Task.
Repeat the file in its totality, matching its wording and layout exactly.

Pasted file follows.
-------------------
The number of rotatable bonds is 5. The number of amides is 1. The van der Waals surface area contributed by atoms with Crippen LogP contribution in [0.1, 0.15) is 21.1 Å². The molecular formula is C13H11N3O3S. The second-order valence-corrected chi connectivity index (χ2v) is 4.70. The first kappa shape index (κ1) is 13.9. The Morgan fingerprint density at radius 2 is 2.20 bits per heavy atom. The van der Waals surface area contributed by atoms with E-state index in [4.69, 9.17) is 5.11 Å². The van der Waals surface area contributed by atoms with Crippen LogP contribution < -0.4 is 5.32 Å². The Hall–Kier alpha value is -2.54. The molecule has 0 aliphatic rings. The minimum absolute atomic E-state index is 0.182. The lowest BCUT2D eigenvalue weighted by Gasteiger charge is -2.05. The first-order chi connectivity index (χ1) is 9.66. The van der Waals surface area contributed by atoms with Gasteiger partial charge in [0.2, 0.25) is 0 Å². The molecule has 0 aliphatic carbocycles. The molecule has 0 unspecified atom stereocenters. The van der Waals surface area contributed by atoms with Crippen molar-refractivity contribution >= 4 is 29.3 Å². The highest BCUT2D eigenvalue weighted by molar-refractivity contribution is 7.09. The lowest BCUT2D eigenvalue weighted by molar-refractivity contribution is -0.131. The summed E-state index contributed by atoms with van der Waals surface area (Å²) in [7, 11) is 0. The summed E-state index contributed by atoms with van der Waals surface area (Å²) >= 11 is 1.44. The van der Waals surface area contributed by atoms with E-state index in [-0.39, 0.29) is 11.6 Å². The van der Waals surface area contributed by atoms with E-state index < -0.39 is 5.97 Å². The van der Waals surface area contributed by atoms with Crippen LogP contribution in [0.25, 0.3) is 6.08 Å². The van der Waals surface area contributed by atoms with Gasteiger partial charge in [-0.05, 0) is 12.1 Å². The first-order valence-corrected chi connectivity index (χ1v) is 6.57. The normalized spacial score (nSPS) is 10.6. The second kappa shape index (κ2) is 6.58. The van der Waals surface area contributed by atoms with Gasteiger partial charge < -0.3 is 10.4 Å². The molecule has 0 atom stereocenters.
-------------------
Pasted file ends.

The number of rotatable bonds is 5. The number of amides is 1. The van der Waals surface area contributed by atoms with Crippen LogP contribution in [0.1, 0.15) is 21.1 Å². The molecular formula is C13H11N3O3S. The second-order valence-corrected chi connectivity index (χ2v) is 4.70. The first kappa shape index (κ1) is 13.9. The Morgan fingerprint density at radius 2 is 2.20 bits per heavy atom. The van der Waals surface area contributed by atoms with E-state index in [4.69, 9.17) is 5.11 Å². The van der Waals surface area contributed by atoms with Crippen LogP contribution < -0.4 is 5.32 Å². The Hall–Kier alpha value is -2.54. The molecule has 0 aliphatic rings. The minimum absolute atomic E-state index is 0.182. The lowest BCUT2D eigenvalue weighted by Gasteiger charge is -2.05. The first-order chi connectivity index (χ1) is 9.66. The van der Waals surface area contributed by atoms with Gasteiger partial charge in [0.2, 0.25) is 0 Å². The molecule has 0 aliphatic carbocycles. The molecule has 0 unspecified atom stereocenters. The van der Waals surface area contributed by atoms with Crippen molar-refractivity contribution >= 4 is 29.3 Å². The highest BCUT2D eigenvalue weighted by molar-refractivity contribution is 7.09. The lowest BCUT2D eigenvalue weighted by molar-refractivity contribution is -0.131. The summed E-state index contributed by atoms with van der Waals surface area (Å²) in [7, 11) is 0. The summed E-state index contributed by atoms with van der Waals surface area (Å²) >= 11 is 1.44. The van der Waals surface area contributed by atoms with E-state index in [-0.39, 0.29) is 11.6 Å². The van der Waals surface area contributed by atoms with E-state index < -0.39 is 5.97 Å². The van der Waals surface area contributed by atoms with Crippen LogP contribution in [0.25, 0.3) is 6.08 Å². The van der Waals surface area contributed by atoms with Gasteiger partial charge in [-0.05, 0) is 12.1 Å². The first-order valence-corrected chi connectivity index (χ1v) is 6.57. The normalized spacial score (nSPS) is 10.6. The second kappa shape index (κ2) is 6.58. The van der Waals surface area contributed by atoms with Gasteiger partial charge < -0.3 is 10.4 Å². The molecule has 0 atom stereocenters.